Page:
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I skied Squaw everyday for 5 years, so I will second that. Everything he says is true, and there really is a whole lot of terrain. You can also ski Alpine, which is a great mountain and highly underrated.
I am now a yuppie, and ski Mammoth 3 weekends a month. I absolutely love it, great mountain, great terrain, and they do have good parks, although I would not let park be a big component of your decision. You can ski park at home. Mammoth also has a long season, it was open until Memorial Day this year, in a terrible snow year.
The Mammoth guys will hate me for this, but I would choose Squaw over Mammoth. The terrain at Squaw is better, although Mammoth rocks too. Having said that, Mammoth has a higher elevation, so there are times when Squaw is rain while Mammoth is snow. You can't go wrong with either place.
I would also look at Utah, specifically Snowbird/Alta. Consistent snow, and great terrain. I might acually make that choice, as you are less likely to get skunked/rained on than at Squaw.
Squaw, Mammoth, Snowbird, those are what I would pick from. I have not been to Whistler, but it is well known to be the goods.
I would choose one of those four places. I would not pick Breck or Vail, as the terrain at those places is only OK. Put it this way, I have a ski lease and a season pass at Mammoth, so almost all of my skiing is done there. I have traveled to Squaw in the last few years, and I have traveled to Snowbird, but I don't think I would pay to go to Breck/Vail, not when I have Mammoth.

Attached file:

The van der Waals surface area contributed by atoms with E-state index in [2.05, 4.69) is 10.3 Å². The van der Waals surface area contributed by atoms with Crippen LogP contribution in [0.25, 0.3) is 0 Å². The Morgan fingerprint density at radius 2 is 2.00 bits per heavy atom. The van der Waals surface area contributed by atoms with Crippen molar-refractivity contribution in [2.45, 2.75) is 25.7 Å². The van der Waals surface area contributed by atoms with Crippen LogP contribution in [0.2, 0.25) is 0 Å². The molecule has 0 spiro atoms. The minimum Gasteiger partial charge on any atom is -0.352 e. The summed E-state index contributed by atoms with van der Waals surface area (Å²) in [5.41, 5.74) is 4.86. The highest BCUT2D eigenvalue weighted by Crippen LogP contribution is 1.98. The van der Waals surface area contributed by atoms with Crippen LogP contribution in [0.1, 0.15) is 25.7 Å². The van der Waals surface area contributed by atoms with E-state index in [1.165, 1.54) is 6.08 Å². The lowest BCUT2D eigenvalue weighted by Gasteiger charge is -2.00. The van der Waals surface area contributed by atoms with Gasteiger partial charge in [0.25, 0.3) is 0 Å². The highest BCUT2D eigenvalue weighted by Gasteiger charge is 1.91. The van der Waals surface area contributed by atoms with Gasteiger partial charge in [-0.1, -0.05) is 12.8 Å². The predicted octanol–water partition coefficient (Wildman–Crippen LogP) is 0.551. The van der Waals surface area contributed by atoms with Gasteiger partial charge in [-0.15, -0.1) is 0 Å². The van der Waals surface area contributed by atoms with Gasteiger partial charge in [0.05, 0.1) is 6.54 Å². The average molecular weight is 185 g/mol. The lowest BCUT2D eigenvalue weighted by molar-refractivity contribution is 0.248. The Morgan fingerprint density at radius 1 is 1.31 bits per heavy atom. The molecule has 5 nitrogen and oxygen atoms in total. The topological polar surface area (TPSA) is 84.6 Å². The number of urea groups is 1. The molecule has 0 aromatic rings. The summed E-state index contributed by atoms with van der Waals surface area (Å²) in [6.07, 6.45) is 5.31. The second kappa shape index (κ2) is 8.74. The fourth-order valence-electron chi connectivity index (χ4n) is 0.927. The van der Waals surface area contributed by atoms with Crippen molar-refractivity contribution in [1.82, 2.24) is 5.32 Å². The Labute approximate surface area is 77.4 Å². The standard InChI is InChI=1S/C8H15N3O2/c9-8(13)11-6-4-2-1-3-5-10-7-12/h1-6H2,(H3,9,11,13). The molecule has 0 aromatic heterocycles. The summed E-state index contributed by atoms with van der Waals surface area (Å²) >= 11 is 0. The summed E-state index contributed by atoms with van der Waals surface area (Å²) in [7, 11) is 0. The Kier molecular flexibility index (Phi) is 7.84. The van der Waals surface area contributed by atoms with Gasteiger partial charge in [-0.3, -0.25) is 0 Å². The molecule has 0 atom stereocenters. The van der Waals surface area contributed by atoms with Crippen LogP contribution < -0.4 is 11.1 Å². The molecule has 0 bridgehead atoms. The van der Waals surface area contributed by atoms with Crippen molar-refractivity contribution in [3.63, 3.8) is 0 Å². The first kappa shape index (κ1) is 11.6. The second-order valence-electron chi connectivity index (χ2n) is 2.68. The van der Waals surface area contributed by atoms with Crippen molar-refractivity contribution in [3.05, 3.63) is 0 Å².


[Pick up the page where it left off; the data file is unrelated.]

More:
A-basin is a sick mountain though.
I should probably add that there are risks associated with both Squaw and Mammoth.
As I said before, Squaw can be all rain, which can ruin a good snowpack.
Mammoth rarely rains up high, and it is very consistent all winter. The upper mountain gets good windbuff, which can mean good conditions weeks after a storm. The upper mountain really does tend to ski well all winter, and it rarely gets slushy until spring. Having said that, if the upper stuff does get slushy in January, you can be fucked for weeks. The conditions that keep the snow wintery up high can keep slushed up sections icy for weeks once the normal weather returns. It happens occasionally, although not too often. With Squaw, you have 360 degrees of exposure, so even in January you can make good slush turns on Broken Arrow, and good windbuff turns on the north facing KT alternates. If the whole mountain at Squaw get slushy, then freezes, Broken Arrow will almost always slush up. Mammoth is not that way, at least until spring. As I said before, if the top of Mammoth gets slushy in January you are usually fucked until there is another storm. Squaw's exposure makes that less of a problem, as there is both south and north facing quality terrain.
As long as the top stays wintery at Mammoth, which it usually does until spring, the wind will continue to smooth things up. If you follow the wind, Mammoth can give you great skiing weeks after a storm. Of course, that wind can also turn pow on the upper mountain into wind buff, which while nice to ski, is still a disappointment. Squaw also has more storm skiing options than Mammoth, where the top can be closed for a long time. I would rather ski blue bird big days at Squaw, although Mammoth rocks on big pow days too. Squaw has more sick terrain, although Mammoth also has some steeps. I think either place will give you access to some terrain that will test your steep skiing ability, so have fun.
Both places are among the most consistent out there for snow fall.
As I said before, Squaw, Mammoth, Snowbird.....Those places all give you a very good chance of having good conditions. They all are fun even if there is no fresh snow.